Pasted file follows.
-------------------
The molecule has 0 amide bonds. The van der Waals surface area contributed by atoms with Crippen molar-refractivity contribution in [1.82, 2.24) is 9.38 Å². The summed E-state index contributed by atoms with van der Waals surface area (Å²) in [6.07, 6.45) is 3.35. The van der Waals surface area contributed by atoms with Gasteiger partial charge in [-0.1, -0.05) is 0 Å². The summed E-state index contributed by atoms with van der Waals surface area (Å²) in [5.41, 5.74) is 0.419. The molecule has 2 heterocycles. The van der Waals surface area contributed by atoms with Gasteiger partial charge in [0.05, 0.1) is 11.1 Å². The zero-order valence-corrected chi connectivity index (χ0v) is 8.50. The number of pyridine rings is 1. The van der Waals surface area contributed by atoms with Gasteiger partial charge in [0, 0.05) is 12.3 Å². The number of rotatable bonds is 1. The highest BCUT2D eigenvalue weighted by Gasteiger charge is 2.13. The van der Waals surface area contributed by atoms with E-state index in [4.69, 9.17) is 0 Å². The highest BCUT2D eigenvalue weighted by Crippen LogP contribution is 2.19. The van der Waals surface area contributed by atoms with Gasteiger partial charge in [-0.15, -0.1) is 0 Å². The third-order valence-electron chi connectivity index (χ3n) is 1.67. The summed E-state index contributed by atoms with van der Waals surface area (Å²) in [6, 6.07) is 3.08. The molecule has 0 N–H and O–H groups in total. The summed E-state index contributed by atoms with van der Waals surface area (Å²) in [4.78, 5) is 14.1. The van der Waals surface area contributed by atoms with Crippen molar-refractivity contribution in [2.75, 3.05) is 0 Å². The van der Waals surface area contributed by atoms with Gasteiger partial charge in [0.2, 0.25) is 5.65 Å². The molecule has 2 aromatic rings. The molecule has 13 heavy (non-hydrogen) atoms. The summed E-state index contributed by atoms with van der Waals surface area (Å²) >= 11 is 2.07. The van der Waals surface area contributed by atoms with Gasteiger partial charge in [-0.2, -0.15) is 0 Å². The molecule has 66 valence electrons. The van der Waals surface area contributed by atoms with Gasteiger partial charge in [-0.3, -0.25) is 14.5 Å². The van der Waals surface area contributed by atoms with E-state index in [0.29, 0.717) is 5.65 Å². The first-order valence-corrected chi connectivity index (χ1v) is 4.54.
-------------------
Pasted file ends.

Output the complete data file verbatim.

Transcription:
The molecule has 0 amide bonds. The van der Waals surface area contributed by atoms with Crippen molar-refractivity contribution in [1.82, 2.24) is 9.38 Å². The summed E-state index contributed by atoms with van der Waals surface area (Å²) in [6.07, 6.45) is 3.35. The van der Waals surface area contributed by atoms with Gasteiger partial charge in [-0.1, -0.05) is 0 Å². The summed E-state index contributed by atoms with van der Waals surface area (Å²) in [5.41, 5.74) is 0.419. The molecule has 2 heterocycles. The van der Waals surface area contributed by atoms with Gasteiger partial charge in [0.05, 0.1) is 11.1 Å². The zero-order valence-corrected chi connectivity index (χ0v) is 8.50. The number of pyridine rings is 1. The van der Waals surface area contributed by atoms with Gasteiger partial charge in [0, 0.05) is 12.3 Å². The number of rotatable bonds is 1. The highest BCUT2D eigenvalue weighted by Gasteiger charge is 2.13. The van der Waals surface area contributed by atoms with E-state index in [4.69, 9.17) is 0 Å². The highest BCUT2D eigenvalue weighted by Crippen LogP contribution is 2.19. The van der Waals surface area contributed by atoms with Gasteiger partial charge in [-0.15, -0.1) is 0 Å². The third-order valence-electron chi connectivity index (χ3n) is 1.67. The summed E-state index contributed by atoms with van der Waals surface area (Å²) in [6, 6.07) is 3.08. The molecule has 0 N–H and O–H groups in total. The summed E-state index contributed by atoms with van der Waals surface area (Å²) in [4.78, 5) is 14.1. The van der Waals surface area contributed by atoms with Crippen molar-refractivity contribution in [2.75, 3.05) is 0 Å². The van der Waals surface area contributed by atoms with Gasteiger partial charge in [0.2, 0.25) is 5.65 Å². The molecule has 2 aromatic rings. The molecule has 13 heavy (non-hydrogen) atoms. The summed E-state index contributed by atoms with van der Waals surface area (Å²) >= 11 is 2.07. The van der Waals surface area contributed by atoms with Gasteiger partial charge in [-0.2, -0.15) is 0 Å². The molecule has 66 valence electrons. The van der Waals surface area contributed by atoms with Gasteiger partial charge in [-0.3, -0.25) is 14.5 Å². The van der Waals surface area contributed by atoms with E-state index in [0.29, 0.717) is 5.65 Å². The first-order valence-corrected chi connectivity index (χ1v) is 4.54.